I had come for a 3 day visit in-between jobs and stayed with her. During that time I noticed that she was always scratching her face. It was dry so I purchased some moisturizer. Her nose was bleeding from the constant oxygen. The nurse suggested vasoline placed on her nose membranes to act as a barrier. Her toe had a fungus that had not been noticed by the nurses. I tried to soak her feet in vinegar which is good for removing fungus.

Oh how I wish I had known then what I know now! But that would have been impossible because I have educated myself because of what happened with my Mom.

Here’s my advice for when you first figure out something is going wrong with your loved one and you realize you need to step in:

1. Visit the Area Agency on Aging for your area- in St. Louis, it is Saint Louis Area Agency on Aging (SLAAA) or in the county, the Mid-East Area Agency on Aging (MEAAA). To find your Area Agency on Aging, go to http://www.n4a.org and input the zipcode of the area where your loved one lives.

2. Ask your loved one what will support them in living a higher quality of life. Depending on what stage they are in, they may not be able to answer that but if you get started early enough they can verbalize their wishes.

3. Get a complete medication list together with the name of the prescribing doctor, name of the medicine, amount and how often taken, and ask them what insurance they have.

4. Talk to them about what doctors they have seen and when their next appointment is scheduled so you can accompany them. The more you get involved, the more you will know firsthand. It was during that three-day visit with my Mother that I felt I learned the most.

5. As tough as it seems, think ahead to the time they will have to go to the hospital and find out what hospital they would like to use and make sure it is in their insurance network.

6. Find out what legal work they have completed and who is named as the Healthcare Power of Attorney. Have they filled out an advance directive? An Advance Directive or Living Will is a legal document in which you tell medical professionals what treatments you want or do not want given to you in the event that you are incapacitated and need treatment. (For more information on this: https://caringforparentstogether.com/category/topics/end-of-life-planning/)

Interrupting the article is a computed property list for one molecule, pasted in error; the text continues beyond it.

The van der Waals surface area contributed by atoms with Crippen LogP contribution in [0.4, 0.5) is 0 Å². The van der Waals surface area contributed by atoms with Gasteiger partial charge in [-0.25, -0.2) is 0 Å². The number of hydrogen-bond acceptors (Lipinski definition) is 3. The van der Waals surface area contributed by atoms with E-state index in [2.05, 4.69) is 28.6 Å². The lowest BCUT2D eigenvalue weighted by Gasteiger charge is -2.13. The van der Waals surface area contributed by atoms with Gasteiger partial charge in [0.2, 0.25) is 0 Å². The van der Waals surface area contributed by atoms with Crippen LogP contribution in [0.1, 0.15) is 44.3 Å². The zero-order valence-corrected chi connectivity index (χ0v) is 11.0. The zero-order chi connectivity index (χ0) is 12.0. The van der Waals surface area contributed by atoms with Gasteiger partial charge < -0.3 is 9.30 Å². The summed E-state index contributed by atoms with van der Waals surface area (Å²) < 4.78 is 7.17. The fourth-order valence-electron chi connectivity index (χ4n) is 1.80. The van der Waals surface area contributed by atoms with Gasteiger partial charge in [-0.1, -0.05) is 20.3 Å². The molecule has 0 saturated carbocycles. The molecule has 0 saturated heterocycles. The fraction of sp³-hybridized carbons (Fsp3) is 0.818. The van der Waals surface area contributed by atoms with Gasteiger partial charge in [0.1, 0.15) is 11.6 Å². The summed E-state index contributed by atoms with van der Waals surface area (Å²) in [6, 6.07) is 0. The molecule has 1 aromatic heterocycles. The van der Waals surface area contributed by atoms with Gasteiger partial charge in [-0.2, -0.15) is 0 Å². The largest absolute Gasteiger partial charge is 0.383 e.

7. If you don’t have an advanced directive, visit an elder law attorney to get this work started.

Saying ‘Goodbye’

During my visit I noticed that she was getting more and more tired. At lunch she was practically falling asleep in her plate. I walked her down to her room and she laid peacefully on the sofa. The intake nurse came in to take her vitals as she was being placed in a higher care facility. The nurse said, “Your mother’s blood pressure is only 80/40.”

“What does that mean?” I asked. She replied that protocol was that you sent them to the emergency room so I called 911. An ambulance wisked her off to the hospital. She had pneumonia but had shown no outward symptoms. I remember saying to her, “Mom, I just need to know that you are going to get better.” The truth was, it was only going to get worse.

Once she was treated, she moved to the long term care facility. Within a week, she had a massive stroke and was in a coma for 2 weeks. All of my brothers and sisters were there day after day and she even began to rally a little. The one day that we took a breather and didn’t show up to the hospital was the day she died.

Knowing what I do now, if the intake nurse had given me alternatives, I might have called my brothers and sisters and said, “Mom is getting ready to pass. Come say your goodbyes” However, nurses are trained in the medical model which is to cure. When one reaches a certain age though, there is not going to be a cure and it is important to let go and give them permission to go.

Through this experience, I was motivated to help other families with their experience caring for parents. My brother and I made all the classic mistakes and I realized my mother had been my best teacher. I returned to college and earned my Masters in Gerontology and started a Geriatric Care Management company that specialized in dementia. Today, I educate caregivers through my website, blog articles and the radio show that I hosted “Caring for Parents Together” in which I interviewed organizations providing services, information and resources serving the elderly. My book, Blueprint for Care/A Guide to Managing Care for A Loved One continues to help many caregivers understand the complex environment of senior care (available on Amazon).

Written by Diane Keefe, CMC MA Gern

About stlsportspage 2458 Articles
For the latest news and features in St. Louis Sports check out STLSportsPage.com. Rob Rains, Editor.

Be the first to comment

Leave a Reply

Your email address will not be published.


This site uses Akismet to reduce spam. Learn how your comment data is processed.

%d bloggers like this: